Taking stock: Govt should pump more into science to lift farm production as animal numbers are reduced

Here’s  a  conundrum for  New  Zealand: pastoral farming last year produced more  than 40% of  the country’s export income, but  the Climate Change Commission is calling   for  a  15%  fall in the  national headcount of    sheep and  dairy and beef cattle by 2030  and  another 5% by 2035.

Even if the  productivity  of  the animals  can  be  improved, the  commission appears to be  saying that  NZ  will have to adjust  to a  flattening out  of  its export income  from farming, and  therefore to a  slower  rate of  what already is a slow rise in living standards.

So  what is  going to fill  the gap  when the  headcount of dairy  cows  falls?

Or  (a better question, surely) is  there  a  better  way of  meeting  NZ’s  emission reduction  targets  than the  methods  the  commission  recommends?

It’s   a  fact  that  methane  emissions  comprise  49%  of  NZ’s  total  emissions  but methane, although a potent greenhouse  gas, has  a  relatively short-lived impact.

Dairy farmers  who argue that  their work, besides providing  them with their livelihoods, benefits the national economy  through  foreign  exchange earnings, will find  this doesn’t wash  with  the  wider community .

As  Brian  Fallow in the  NZ  Herald put it,  NZ is  internationally accountable for its emissions and  if  those who profit from  them  continue  to escape  any  cost and therefore  receive no price signal to reduce  them, then  that  is a subsidy from the rest of us. The subsidy’s days  are numbered.

He Waka Eke Noa,  a  collaborative process between farmer bodies  and  the  government, is developing  a  farm-level emissions pricing mechanism  to come into  effect in 2025. The Climate Change Commission is charged with reporting next  year whether sufficient progress is being made to meet target dates.

So, in  conjunction with  the new emissions pricing mechanism, should  the  same  outfits  be pursuing  more  vigorously  at the  same time  the science to  intensify  the  productivity  per animal  and along  with it  the  trend decline   in emissions intensity  (methane emitted  per  kilogram  of  milk solids).

Surely  it  is  time  for  the government to  accelerate  scientific  programmes, including genetic  work  to produce animals  and  grasses   aimed  at cutting methane emissions.

The problem is  that there appears   to be  little  action  or   even interest at  the  highest levels  of  government to get  to  grips  with  the basic issues.

Despite  the Prime Minister  declaring not long  after  she  took  office  that  climate   change  would  be  her  government’s  “nuclear-free moment”  she has  done  little since  to promote that  “moment”.

Perhaps even  more  disappointing, it doesn’t  seem  to  have  attracted  more  than cursory  attention  from   Finance  Minister   Grant Robertson.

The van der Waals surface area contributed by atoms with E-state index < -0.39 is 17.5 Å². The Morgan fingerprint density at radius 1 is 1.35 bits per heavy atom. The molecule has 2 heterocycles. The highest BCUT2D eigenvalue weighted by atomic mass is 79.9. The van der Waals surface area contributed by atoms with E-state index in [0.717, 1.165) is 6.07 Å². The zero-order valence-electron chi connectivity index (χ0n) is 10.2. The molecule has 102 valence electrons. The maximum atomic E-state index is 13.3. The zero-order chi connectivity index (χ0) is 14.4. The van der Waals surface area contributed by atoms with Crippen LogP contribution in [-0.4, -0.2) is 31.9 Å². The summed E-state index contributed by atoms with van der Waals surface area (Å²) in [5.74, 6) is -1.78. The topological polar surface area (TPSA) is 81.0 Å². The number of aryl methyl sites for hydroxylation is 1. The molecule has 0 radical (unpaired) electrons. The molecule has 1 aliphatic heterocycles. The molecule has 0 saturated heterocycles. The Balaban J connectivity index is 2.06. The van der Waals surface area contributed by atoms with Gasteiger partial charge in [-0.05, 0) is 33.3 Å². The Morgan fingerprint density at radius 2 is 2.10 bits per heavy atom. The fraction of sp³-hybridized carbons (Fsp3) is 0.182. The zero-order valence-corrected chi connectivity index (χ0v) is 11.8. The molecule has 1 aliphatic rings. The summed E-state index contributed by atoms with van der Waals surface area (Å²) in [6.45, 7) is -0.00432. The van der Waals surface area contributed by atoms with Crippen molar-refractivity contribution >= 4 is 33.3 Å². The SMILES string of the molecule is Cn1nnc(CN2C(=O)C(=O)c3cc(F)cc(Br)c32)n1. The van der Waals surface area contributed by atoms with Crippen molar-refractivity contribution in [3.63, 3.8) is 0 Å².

As  for  Agriculture  Minister Damien O’Connor, he seems too busy with  the trade side of his ministerial responsibilities and advising Australia  to be  more “respectful” in its dealings  with  China.

Perhaps the Productivity Commission and its new  chairman,  Ganesh Nana,  are  on  the case?

No  such  luck.

So  should   New  Zealanders  be  resigned to  accepting  that  dairy production volumes   can  go no  higher and   export  receipts  will  flatten out?

That’s like  confronting the  country  with the unpalatable   reality  that this is as good as  it gets  so  far as living standards are  concerned.

3 thoughts on “Taking stock: Govt should pump more into science to lift farm production as animal numbers are reduced

  1. Where is the evidence (as distinct from computer models that are nothing more than long term guesses) that “emissions” cause problems that occur naturally as they have done for millennia and to which the world has been able to adapt? Before we destroy our economy shouldn’t we make sure that there really is a problem?

    Liked by 1 person

  2. 25% of animal GHG emissions come from nitrous oxide which is far more serious than methane due to its much longer lifetime, yet consistently the reports such as this focus on methane. Getting this message right is important as technology exists that can both reduce nitrous oxide emission and improve grass growth – adding to farm profitability and reducing the amount of extra feed required. Of course more research will improve benefits but 30% reductions are already being achieved.

    Additionally, there is no logic in producing less animal products in NZ where we have the lowest GHG per kg. It doesn’t impact global production but more is produced elsewhere to compensate – reducing production in NZ actually increases global GHG emissions so we mess up our economy so that we can ‘feel good’ and produce less NZ sourced GHGs but the result is the world produces more GHGs, go figure???

    Like

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